While she wasn’t able to accept her award in person, 2012 Miles Franklin winner Anna Funder gave the following acceptance speech by video, arguing that literary prizes ‘provide signposts as to quality when it can be hard, in a bewildering topography of culture—high and low, in print and on-screen and in the fractured online world—to sort the enlightening and soul-feeding from the 50 Shades of momentarily gratifying’:
This is a huge honour. I am more grateful than I can properly say. I thank Miles Franklin, for scrimping and saving, and for having the generous vision to endow this prize. I thank the Trust, and the judges. I thank my publisher at Penguin, Ben Ball, and Meredith Rose, Anyez Lindop and Gabrielle Coyne there for their passionate support of this book. I thank my agent Sarah Chalfant, whose strength and loyalty and commitment to literature are a plumbline to truth for me. So much so, that when I think about Sarah, I write better.
Most of all I thank my husband Craig Allchin. For the five years I worked on this book he never let on any doubt. He never asked me whether I had any plans—near or far—to contribute to the household income. He seemed mysteriously to know when to sympathise with my so-called problems, facing what I thought of as a huge mountain, and when to roll his eyes and tell me it was a molehill, and I should just get over it, and get on with it. Like any big prize, at some level there is no way you can deserve such luck.
Goethe said, long before Germany’s catastrophic 20th century, that ‘Nations, like human beings, are unaware of the workings of their inner nature, and ultimately we are surprised, even astounded at what emerges.’
It is up to writers of all kinds to examine the inner workings of the nation, and of the human beings in it.
When you read a book, if it is good enough you think, ‘But I thought that! That is my experience.’ Even when it is patently not—it’s the experience of a girl growing up in Brindabella, or of Johnno in Brisbane, of a woman who will throw herself under a train in 19th century Russia. Or it is of a gutsy Australian at the League of Nations, or a noble, hardscrabble horse-farming family in NSW, of brave children in makeshift, jigsaw families Victoria and Tasmania.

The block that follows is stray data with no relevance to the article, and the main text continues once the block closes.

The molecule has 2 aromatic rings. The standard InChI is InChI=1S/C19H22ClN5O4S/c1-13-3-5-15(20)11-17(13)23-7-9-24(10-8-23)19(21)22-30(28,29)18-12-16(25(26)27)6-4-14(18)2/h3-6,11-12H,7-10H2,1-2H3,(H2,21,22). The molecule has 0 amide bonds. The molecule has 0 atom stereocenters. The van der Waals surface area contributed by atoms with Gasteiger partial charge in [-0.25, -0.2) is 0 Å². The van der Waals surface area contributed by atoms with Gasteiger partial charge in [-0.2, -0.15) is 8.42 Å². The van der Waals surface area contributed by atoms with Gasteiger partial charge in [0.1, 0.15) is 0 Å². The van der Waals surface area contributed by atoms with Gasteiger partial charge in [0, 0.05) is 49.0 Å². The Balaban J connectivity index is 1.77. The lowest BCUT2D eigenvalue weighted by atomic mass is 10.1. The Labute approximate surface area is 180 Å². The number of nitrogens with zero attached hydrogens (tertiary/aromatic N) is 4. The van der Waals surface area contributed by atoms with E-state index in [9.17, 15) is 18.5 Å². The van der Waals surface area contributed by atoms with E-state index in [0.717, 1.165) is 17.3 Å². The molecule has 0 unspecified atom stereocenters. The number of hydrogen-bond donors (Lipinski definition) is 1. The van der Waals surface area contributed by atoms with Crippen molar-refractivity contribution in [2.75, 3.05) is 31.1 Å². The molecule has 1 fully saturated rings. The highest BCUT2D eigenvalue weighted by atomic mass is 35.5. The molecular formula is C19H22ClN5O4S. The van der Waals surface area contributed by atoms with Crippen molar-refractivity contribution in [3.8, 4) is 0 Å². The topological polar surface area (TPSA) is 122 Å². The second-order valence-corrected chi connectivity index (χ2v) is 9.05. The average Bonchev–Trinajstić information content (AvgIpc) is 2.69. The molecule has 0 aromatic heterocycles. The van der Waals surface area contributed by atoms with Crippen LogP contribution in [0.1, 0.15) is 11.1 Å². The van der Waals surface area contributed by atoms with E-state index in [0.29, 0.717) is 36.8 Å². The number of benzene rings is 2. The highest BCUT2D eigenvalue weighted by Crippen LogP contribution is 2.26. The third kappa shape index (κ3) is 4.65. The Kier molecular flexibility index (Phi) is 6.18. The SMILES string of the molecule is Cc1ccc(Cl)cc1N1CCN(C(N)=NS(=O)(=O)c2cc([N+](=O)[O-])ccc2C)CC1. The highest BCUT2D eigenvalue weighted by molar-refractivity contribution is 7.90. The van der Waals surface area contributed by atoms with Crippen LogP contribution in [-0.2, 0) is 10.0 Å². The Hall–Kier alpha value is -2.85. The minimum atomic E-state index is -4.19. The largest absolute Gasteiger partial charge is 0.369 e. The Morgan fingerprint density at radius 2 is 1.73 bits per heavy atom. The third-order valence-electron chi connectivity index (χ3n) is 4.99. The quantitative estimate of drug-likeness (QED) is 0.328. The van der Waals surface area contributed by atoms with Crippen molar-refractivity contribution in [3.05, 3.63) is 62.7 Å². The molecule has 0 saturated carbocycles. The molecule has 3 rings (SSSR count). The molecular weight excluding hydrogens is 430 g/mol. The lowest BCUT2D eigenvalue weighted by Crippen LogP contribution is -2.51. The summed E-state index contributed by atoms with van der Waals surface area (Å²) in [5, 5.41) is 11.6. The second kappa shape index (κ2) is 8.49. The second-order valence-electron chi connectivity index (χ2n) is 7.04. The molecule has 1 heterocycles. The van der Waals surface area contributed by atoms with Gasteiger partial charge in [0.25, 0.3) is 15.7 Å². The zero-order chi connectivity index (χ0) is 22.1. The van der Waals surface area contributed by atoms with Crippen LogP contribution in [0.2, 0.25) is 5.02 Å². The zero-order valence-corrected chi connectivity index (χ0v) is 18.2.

This fusing of mind and soul with strangers is what fiction, the art form that is most personal, most interior permits us. Fiction helps us understand what it might be like to be another. It makes us understand that we are different. And also, that we are the same.
This faculty of empathy is the essence of our humanity. Like any faculty, it needs exercise. Without writers, our inner lives, as well as the inner life of the nation would remain opaque to us. Our sense of ourselves would be flabby, or shriveled, and our society fractured and shallow, vulnerable to manufactured fears and noisy jingoisms of every stripe.
I seem to have made my life’s work so far in examining places where writers were banned. It didn’t go well for them—not the writers, nor the places.
The Miles Franklin recognises fiction. Only fiction allows a writer to step into someone else’s consciousness and represent it; only fiction truly allows itself metaphors of the large and small kind—something IS something else and we see it more clearly, a story IS a story about one thing, but stands for so much else. Abolishing writers’ awards is a cost-cutting measure, but also a step towards the unscrutinised exercise of power.
Prizes like this one are important to writers, but they are not necessary: we would keep writing without them, as writers do in many countries where they are banned. But prizes are very important to the nation. They show that free speech is alive and unbeholden to government, or to media barons. And they provide signposts as to quality when it can be hard, in a bewildering topography of culture—high and low, in print and on-screen and in the fractured online world—to sort the enlightening and soul-feeding from the 50 Shades of momentarily gratifying.
Tonight we celebrate fiction. We celebrate our joy and wonder at the inner workings of our nation, and ourselves. We celebrate by holding our mirror—all our disparate mirrors—up to this world; to its beauty, its mysteries, its cruelties:
To babies who besott us and one-armed bandits who fleece us;
To fat mining magnates and fleet-footed Opposition leaders;
To floor-crossers and cross-dressers;
To re-tried Dingos;
To photographers and pornographers;
To streetpeople and shockjocks;
To footballers—and fading, fork-tongued feminists;
To stolen children and newly discovered planets;
To Pygmy people and human mules;
To cloud-seeding, to coke-snorting racehorses;
To islands drowning and children being born;
To being left, to being found;
To stopping time.
Writing is a work of ingenious empathy. It is work of compassion as holy as any we are likely to find. We can’t afford not to have it.
I wish I were there with you. Have a wonderful evening. Take notes.